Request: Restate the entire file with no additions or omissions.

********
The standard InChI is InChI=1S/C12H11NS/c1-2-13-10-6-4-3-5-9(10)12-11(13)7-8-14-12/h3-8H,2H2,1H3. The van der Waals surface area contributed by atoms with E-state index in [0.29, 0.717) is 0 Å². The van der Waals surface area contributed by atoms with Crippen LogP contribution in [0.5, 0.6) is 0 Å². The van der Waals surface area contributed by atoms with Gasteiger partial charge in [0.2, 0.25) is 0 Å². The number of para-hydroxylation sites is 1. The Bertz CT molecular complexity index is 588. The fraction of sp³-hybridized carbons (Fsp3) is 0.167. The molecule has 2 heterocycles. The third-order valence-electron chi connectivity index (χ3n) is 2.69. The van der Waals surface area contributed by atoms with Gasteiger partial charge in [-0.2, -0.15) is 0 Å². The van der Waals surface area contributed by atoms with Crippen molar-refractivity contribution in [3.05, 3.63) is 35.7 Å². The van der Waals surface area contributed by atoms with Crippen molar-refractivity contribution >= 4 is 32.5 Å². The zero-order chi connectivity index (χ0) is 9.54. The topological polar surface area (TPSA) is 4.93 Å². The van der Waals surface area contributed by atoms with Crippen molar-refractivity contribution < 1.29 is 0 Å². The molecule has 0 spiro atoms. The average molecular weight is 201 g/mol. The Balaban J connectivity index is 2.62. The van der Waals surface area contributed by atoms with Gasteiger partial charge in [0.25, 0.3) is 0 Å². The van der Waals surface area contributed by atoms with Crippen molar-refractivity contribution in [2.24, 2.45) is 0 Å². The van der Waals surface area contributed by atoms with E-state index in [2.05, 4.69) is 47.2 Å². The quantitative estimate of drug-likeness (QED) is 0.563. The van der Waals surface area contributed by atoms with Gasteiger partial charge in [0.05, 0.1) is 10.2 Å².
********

The standard InChI is InChI=1S/C12H11NS/c1-2-13-10-6-4-3-5-9(10)12-11(13)7-8-14-12/h3-8H,2H2,1H3. The van der Waals surface area contributed by atoms with E-state index in [0.29, 0.717) is 0 Å². The van der Waals surface area contributed by atoms with Crippen LogP contribution in [0.5, 0.6) is 0 Å². The van der Waals surface area contributed by atoms with Gasteiger partial charge in [0.2, 0.25) is 0 Å². The number of para-hydroxylation sites is 1. The Bertz CT molecular complexity index is 588. The fraction of sp³-hybridized carbons (Fsp3) is 0.167. The molecule has 2 heterocycles. The third-order valence-electron chi connectivity index (χ3n) is 2.69. The van der Waals surface area contributed by atoms with Gasteiger partial charge in [-0.2, -0.15) is 0 Å². The van der Waals surface area contributed by atoms with Crippen molar-refractivity contribution in [3.05, 3.63) is 35.7 Å². The van der Waals surface area contributed by atoms with Crippen molar-refractivity contribution >= 4 is 32.5 Å². The zero-order chi connectivity index (χ0) is 9.54. The topological polar surface area (TPSA) is 4.93 Å². The van der Waals surface area contributed by atoms with Crippen molar-refractivity contribution < 1.29 is 0 Å². The molecule has 0 spiro atoms. The average molecular weight is 201 g/mol. The Balaban J connectivity index is 2.62. The van der Waals surface area contributed by atoms with Gasteiger partial charge in [0.25, 0.3) is 0 Å². The van der Waals surface area contributed by atoms with Crippen molar-refractivity contribution in [2.24, 2.45) is 0 Å². The van der Waals surface area contributed by atoms with E-state index in [2.05, 4.69) is 47.2 Å². The quantitative estimate of drug-likeness (QED) is 0.563. The van der Waals surface area contributed by atoms with Gasteiger partial charge in [0.05, 0.1) is 10.2 Å².